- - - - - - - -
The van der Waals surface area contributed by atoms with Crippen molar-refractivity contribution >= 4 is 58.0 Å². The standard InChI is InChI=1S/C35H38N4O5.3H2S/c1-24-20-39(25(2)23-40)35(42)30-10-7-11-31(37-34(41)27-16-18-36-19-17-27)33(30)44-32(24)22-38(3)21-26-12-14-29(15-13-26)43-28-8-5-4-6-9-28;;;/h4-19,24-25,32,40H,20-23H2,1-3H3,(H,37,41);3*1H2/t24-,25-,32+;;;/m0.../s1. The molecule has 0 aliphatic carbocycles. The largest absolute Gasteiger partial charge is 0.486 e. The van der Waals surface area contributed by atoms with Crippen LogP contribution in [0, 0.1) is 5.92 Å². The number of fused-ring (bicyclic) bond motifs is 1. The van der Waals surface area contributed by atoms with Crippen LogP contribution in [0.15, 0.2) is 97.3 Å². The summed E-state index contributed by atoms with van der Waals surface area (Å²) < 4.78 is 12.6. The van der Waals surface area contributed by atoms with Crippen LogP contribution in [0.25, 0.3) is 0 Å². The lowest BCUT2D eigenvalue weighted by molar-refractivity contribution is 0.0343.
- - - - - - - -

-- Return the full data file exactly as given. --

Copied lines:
The van der Waals surface area contributed by atoms with Crippen molar-refractivity contribution >= 4 is 58.0 Å². The standard InChI is InChI=1S/C35H38N4O5.3H2S/c1-24-20-39(25(2)23-40)35(42)30-10-7-11-31(37-34(41)27-16-18-36-19-17-27)33(30)44-32(24)22-38(3)21-26-12-14-29(15-13-26)43-28-8-5-4-6-9-28;;;/h4-19,24-25,32,40H,20-23H2,1-3H3,(H,37,41);3*1H2/t24-,25-,32+;;;/m0.../s1. The molecule has 0 aliphatic carbocycles. The largest absolute Gasteiger partial charge is 0.486 e. The van der Waals surface area contributed by atoms with Crippen LogP contribution in [0, 0.1) is 5.92 Å². The number of fused-ring (bicyclic) bond motifs is 1. The van der Waals surface area contributed by atoms with Crippen LogP contribution in [0.15, 0.2) is 97.3 Å². The summed E-state index contributed by atoms with van der Waals surface area (Å²) < 4.78 is 12.6. The van der Waals surface area contributed by atoms with Crippen LogP contribution in [0.25, 0.3) is 0 Å². The lowest BCUT2D eigenvalue weighted by molar-refractivity contribution is 0.0343.